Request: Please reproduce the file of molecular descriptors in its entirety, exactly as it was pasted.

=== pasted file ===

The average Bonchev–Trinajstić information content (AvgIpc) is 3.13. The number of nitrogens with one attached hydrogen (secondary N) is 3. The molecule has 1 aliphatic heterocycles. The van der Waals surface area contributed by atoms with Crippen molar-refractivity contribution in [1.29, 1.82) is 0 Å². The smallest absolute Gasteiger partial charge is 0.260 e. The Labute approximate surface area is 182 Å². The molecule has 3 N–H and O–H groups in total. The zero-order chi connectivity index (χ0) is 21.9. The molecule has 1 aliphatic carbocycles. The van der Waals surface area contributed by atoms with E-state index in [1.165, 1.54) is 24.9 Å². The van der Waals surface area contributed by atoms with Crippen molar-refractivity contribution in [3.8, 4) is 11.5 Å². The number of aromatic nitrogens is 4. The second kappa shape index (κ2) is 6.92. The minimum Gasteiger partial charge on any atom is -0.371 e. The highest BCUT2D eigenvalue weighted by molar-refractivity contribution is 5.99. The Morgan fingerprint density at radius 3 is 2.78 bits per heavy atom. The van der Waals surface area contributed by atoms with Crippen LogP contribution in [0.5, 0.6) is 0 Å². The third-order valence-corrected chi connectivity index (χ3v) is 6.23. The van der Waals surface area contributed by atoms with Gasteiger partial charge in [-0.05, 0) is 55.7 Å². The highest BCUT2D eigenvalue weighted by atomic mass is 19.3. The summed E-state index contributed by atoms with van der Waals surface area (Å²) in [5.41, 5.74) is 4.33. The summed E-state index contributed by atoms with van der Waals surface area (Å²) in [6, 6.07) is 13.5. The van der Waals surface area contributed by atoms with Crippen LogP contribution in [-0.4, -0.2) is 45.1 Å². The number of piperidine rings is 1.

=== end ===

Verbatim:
The average Bonchev–Trinajstić information content (AvgIpc) is 3.13. The number of nitrogens with one attached hydrogen (secondary N) is 3. The molecule has 1 aliphatic heterocycles. The van der Waals surface area contributed by atoms with Crippen molar-refractivity contribution in [1.29, 1.82) is 0 Å². The smallest absolute Gasteiger partial charge is 0.260 e. The Labute approximate surface area is 182 Å². The molecule has 3 N–H and O–H groups in total. The zero-order chi connectivity index (χ0) is 21.9. The molecule has 1 aliphatic carbocycles. The van der Waals surface area contributed by atoms with E-state index in [1.165, 1.54) is 24.9 Å². The van der Waals surface area contributed by atoms with Crippen molar-refractivity contribution in [3.8, 4) is 11.5 Å². The number of aromatic nitrogens is 4. The second kappa shape index (κ2) is 6.92. The minimum Gasteiger partial charge on any atom is -0.371 e. The highest BCUT2D eigenvalue weighted by molar-refractivity contribution is 5.99. The Morgan fingerprint density at radius 3 is 2.78 bits per heavy atom. The van der Waals surface area contributed by atoms with Crippen LogP contribution in [0.5, 0.6) is 0 Å². The third-order valence-corrected chi connectivity index (χ3v) is 6.23. The van der Waals surface area contributed by atoms with Gasteiger partial charge in [-0.05, 0) is 55.7 Å². The highest BCUT2D eigenvalue weighted by atomic mass is 19.3. The summed E-state index contributed by atoms with van der Waals surface area (Å²) in [5.41, 5.74) is 4.33. The summed E-state index contributed by atoms with van der Waals surface area (Å²) in [6, 6.07) is 13.5. The van der Waals surface area contributed by atoms with Crippen LogP contribution in [-0.4, -0.2) is 45.1 Å². The number of piperidine rings is 1.